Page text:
If you rent from your local council or a housing association, your support might be reduced if you have more bedrooms than the rules state you need. This charge is often referred to as the ‘bedroom tax’
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Families living in council homes could be hit with a charge if members of their household move out – and in most cases it will come in the form of a reduction in benefits.
That’s under the “bedroom tax”, a levy introduced in April 2013 under the Welfare Reform Act 2012, replacing what the Government called the spare room subsidy.
Under the policy, tenants in social housing could have their benefits reduced by 14% if they have a spare bedroom or 25% if they have two or more.
Have you been affected by the bedroom tax? Get in touch: [email protected]
Under the terms, two children under 16 of the same gender are expected to share one bedroom, as are two children under 10, regardless of gender.
When the policy was phased in nine years ago, the Government said the move was intended to cut the housing benefit bill and free up housing to help 300,000 people living in overcrowded accommodation.
However Labour dubbed it the bedroom tax and said it would hit some of the most vulnerable people in society hardest.
Who pays it?
The bedroom tax applies if you have more bedrooms than is considered necessary for your household.
The limit for your property depends on a range of factors such as your age, gender, number of dependents and whether you (or other residents) have any disabilities.
On average, one bedroom applies for every couple, person over the age of 16, two children under 16 – of the same gender – and two children under 10 of any gender.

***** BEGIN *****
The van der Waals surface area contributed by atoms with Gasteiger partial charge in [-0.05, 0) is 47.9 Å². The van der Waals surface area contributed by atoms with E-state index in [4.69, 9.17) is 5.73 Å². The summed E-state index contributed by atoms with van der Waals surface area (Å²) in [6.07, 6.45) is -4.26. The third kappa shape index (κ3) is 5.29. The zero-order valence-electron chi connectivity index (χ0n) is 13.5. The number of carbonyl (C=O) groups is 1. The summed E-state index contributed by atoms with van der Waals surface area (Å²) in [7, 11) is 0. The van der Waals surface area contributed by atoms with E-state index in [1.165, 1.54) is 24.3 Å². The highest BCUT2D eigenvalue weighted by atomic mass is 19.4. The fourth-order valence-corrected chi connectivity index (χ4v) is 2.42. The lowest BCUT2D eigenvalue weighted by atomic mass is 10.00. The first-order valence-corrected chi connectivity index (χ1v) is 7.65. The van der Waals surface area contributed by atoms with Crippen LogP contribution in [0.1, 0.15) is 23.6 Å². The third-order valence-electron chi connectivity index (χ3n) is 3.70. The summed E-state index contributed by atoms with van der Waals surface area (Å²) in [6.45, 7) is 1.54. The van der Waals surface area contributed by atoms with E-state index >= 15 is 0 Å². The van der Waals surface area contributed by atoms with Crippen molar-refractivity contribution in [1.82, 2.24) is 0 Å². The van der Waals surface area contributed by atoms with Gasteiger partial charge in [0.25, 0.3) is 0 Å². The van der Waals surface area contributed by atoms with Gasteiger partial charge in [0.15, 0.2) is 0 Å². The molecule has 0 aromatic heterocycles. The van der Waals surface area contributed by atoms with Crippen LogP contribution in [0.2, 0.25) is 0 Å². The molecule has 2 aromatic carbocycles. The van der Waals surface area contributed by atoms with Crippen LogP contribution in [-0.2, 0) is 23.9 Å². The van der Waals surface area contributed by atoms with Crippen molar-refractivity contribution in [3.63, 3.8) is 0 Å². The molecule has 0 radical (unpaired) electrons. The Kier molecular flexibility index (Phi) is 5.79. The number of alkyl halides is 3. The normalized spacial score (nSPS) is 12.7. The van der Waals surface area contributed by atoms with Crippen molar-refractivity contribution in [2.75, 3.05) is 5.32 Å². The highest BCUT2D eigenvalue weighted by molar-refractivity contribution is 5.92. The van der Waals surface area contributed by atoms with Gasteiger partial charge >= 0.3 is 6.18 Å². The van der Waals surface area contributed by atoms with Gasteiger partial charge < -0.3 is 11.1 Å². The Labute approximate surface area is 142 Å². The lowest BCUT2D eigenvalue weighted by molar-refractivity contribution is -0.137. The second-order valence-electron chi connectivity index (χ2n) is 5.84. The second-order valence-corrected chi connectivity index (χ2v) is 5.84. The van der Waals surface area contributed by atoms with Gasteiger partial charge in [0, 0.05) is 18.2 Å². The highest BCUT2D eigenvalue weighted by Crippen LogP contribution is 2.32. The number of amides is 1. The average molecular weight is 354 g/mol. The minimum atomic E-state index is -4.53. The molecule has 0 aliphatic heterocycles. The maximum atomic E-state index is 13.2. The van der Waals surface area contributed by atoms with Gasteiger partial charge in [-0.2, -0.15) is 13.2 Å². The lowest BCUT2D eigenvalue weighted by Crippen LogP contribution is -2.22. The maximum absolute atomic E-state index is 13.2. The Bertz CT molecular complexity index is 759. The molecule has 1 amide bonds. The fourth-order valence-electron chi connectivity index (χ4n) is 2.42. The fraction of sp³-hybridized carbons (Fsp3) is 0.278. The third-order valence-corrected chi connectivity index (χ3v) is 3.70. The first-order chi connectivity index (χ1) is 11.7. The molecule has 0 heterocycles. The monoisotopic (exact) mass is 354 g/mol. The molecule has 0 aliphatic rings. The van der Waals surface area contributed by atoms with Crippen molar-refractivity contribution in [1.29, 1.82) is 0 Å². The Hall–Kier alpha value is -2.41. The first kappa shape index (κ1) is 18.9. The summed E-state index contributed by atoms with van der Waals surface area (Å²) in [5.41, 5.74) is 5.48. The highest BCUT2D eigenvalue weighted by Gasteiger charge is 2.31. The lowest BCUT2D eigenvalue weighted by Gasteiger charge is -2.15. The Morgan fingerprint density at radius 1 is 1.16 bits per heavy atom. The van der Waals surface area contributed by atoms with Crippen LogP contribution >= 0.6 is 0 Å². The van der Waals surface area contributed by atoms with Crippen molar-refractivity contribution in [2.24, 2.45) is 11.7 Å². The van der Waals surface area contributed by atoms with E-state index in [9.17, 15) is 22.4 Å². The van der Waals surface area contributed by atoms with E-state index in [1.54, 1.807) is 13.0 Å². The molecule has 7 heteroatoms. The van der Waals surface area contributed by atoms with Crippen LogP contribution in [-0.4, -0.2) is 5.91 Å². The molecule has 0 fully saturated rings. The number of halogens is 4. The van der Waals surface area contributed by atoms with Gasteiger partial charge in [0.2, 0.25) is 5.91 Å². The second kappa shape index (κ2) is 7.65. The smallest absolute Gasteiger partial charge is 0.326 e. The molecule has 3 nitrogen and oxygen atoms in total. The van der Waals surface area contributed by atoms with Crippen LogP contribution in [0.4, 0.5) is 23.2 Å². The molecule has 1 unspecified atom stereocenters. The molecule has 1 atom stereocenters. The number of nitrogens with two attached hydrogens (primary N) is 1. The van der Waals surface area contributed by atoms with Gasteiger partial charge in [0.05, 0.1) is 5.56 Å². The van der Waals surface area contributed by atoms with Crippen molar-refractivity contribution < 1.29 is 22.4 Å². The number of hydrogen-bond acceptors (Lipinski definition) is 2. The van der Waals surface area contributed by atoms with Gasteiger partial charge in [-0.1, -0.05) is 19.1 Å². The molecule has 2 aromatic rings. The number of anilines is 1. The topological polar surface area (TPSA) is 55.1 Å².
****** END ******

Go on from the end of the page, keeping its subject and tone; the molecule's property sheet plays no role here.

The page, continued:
You can also claim a room for any carers or foster children.
The benefit cut applies to those living in council accommodation, including properties rented by housing associations to council tenants.
How much benefit you lose
The bedroom tax affects how much of your rent can be covered by housing benefit or the universal credit housing element. For every spare room you have, you get less housing benefit.
You then have to pay the shortfall if the benefit you get is less than your rent.
The guidelines for this are below, but bear in mind the council might take off more or less money if you get other benefits or if someone you live with could help pay the rent.
The amount of rent that can be covered is reduced by:
- 14% for one spare bedroom
- 25% for two or more spare bedrooms
That means if your rent is £100 a week, the maximum benefit you get to help with rent is £86 if you have one spare room or £75 if you have two spare rooms.
How to avoid it
The cut applies if you have a spare room, so you can avoid the penalty by keeping your spare rooms occupied.
You have a right to take in a lodger if you have a secure council tenancy or a secure housing association tenancy.
You won’t be affected by the bedroom tax if a friend or family member moves into your spare room and they don’t pay rent.
However, in most cases, a deduction will still made from your benefit because they’re expected to contribute to your rent while they live with you.
This is called a:
- Non-dependent deduction if you get housing benefit
- Housing costs contribution if you get universal credit
Who is exempt from bedroom tax?
Bedroom tax will not affect you if you receive a state pension or rent a shared ownership property.
You may not be affected if you have a severely disabled child who requires their own room.
You may also be exempt if you are a foster carer, as long as you have fostered a child or have become an approved foster carer in the last 12 months. The same applies if you have a spare room for the use of an overnight carer.
Parents may not be affected if they have an adult child who is serving in the armed forces and away on duty. They will be deemed as still living at home and therefore allocated a bedroom whilst away on operations.
Challenge a bedroom tax decision
First, you should check how many bedrooms you can claim for under the rules.
You have the right o ask the Department for Work and Pensions for a review of the decision if you think your benefit has been calculated wrongly.